MRSA Infections in Professional Football Players:
Community vs. Healthcare-Acquired Infections

By Phenelle Segal, RN, CIC, President of Infection Control Consulting Services

The National Football League (NFL) continues to be plagued with outbreaks and instances of methicillin resistant Staphylococcus aureus (MRSA). The most recent case involves New York Giants player Daniel Fells who, as of the publication of this report, has undergone five surgeries in the past two weeks. His infection was so severe that surgeons were unsure whether they would be able to save his foot from amputation.

According to media sources, Fells received cortisone shots to an injured foot, presumably in an outpatient care setting. One week later, Fells was admitted to a hospital with a raging fever and pain. MRSA was diagnosed and intravenous antibiotic treatment begun.

The NFL has struggled with MRSA for more than a decade. Eleven years ago, Brandon Noble of the Washington Redskins contracted MRSA after undergoing an outpatient arthroscopy procedure. Within two years, several other players on the team had developed infections. Since then, other teams have experienced persistent problems with MRSA. Many players have been placed on the disabled list, which has affected them and the teams they represent.

Staphylococcus aureus, including MRSA, lives on the skin and in the nostrils (anterior nares) and serves as a protective mechanism, but if it enters the body via a procedure (surgery or needles), an open wound, mucous membrane or the bloodstream, it can turn deadly.

MRSA is found in persons that have never been hospitalized or entered any healthcare facility (community acquired) as well as in institutionalized patients who acquire it from person-to-person transmission and/or a contaminated environment. While it is very difficult to pinpoint the exact cause of Staphylococcus infections, both Fells and Noble underwent invasive procedures, which could have contributed to the acquisition of infection.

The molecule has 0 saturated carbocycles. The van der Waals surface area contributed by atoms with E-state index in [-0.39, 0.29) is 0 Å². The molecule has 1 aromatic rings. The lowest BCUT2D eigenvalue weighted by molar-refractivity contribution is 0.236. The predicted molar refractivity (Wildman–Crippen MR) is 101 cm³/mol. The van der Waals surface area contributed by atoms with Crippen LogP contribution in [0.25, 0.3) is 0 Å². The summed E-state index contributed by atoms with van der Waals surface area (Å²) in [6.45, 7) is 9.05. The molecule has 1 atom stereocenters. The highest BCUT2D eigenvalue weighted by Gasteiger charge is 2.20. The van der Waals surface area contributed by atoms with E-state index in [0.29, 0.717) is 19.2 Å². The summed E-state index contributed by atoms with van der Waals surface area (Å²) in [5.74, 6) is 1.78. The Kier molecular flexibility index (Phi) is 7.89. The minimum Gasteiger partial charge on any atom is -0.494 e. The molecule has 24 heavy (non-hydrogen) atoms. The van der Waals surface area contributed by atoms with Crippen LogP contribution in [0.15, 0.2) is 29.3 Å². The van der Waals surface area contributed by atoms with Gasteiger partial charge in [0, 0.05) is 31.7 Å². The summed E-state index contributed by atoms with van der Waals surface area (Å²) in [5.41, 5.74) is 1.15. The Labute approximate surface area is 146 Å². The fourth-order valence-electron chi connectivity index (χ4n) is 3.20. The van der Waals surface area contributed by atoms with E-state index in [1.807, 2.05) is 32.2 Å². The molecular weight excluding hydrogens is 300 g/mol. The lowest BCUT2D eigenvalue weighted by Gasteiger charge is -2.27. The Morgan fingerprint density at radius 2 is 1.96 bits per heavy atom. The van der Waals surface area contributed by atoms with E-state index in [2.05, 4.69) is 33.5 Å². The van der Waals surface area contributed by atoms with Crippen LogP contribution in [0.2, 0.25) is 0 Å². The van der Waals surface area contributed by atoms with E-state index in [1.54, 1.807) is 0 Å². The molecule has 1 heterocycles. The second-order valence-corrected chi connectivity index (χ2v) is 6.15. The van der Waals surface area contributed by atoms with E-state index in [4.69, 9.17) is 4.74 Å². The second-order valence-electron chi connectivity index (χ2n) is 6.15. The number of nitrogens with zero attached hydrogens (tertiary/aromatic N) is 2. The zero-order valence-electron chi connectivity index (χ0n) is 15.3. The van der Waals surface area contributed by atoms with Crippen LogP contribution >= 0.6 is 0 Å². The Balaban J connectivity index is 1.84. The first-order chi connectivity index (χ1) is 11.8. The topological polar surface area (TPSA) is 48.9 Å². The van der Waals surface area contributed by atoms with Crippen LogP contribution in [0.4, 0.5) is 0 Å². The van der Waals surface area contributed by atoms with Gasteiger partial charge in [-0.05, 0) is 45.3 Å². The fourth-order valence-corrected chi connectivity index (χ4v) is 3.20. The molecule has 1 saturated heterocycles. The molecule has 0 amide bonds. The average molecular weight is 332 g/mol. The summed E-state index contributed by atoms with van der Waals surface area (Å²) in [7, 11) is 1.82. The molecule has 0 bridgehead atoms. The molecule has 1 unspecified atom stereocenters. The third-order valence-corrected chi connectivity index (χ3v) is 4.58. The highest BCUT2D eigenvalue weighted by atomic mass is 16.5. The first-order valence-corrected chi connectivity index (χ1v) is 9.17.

The athletic environment, including gymnasiums and locker rooms at sports centers, have been long thought of as a vehicle for transmission of organisms. Over the years, huge efforts have been undertaken to disinfect, refurbish and overhaul buildings, surfaces and areas that could contribute to the spread of infection. Many sports teams have spent hundreds of thousands of dollars to mitigate further issues, while some have downplayed this as “hype” and “overkill.”

The Fells case exposes the public to yet another high-profile person with an infectious disease that more than likely could — and should — have been avoided, while the public is generally unaware of the hundreds of thousands of patients in healthcare settings who struggle with these resistant organisms on a daily basis.

The healthcare community in particular, hospitals, have begun to see a reduction in MRSA cases due to stringent efforts by government agencies and regulatory bodies, but still have a long way to go to further reduce the incidence of these mostly avoidable infections that have dire consequences for patients, family members, healthcare facilities and their staff. The outpatient care setting is of primary concern as, despite the Centers for Disease Control and Prevention (CDC) guideline for prevention of transmission of infection released in 2012 for outpatient centers, most outpatient clinics, centers, physician offices and other providers are lacking in disease transmission policies, protocols and procedures.

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Infection Control Consulting Services (ICCS) provides infection control and prevention services to all sectors of healthcare, with an emphasis on outpatient settings. Services include on-site visits to assess existing infection control and prevention programs, development of customized written programs and policies/procedures to mitigate risk of infection transmission, development of risk assessments and assistance with corrective plans of action.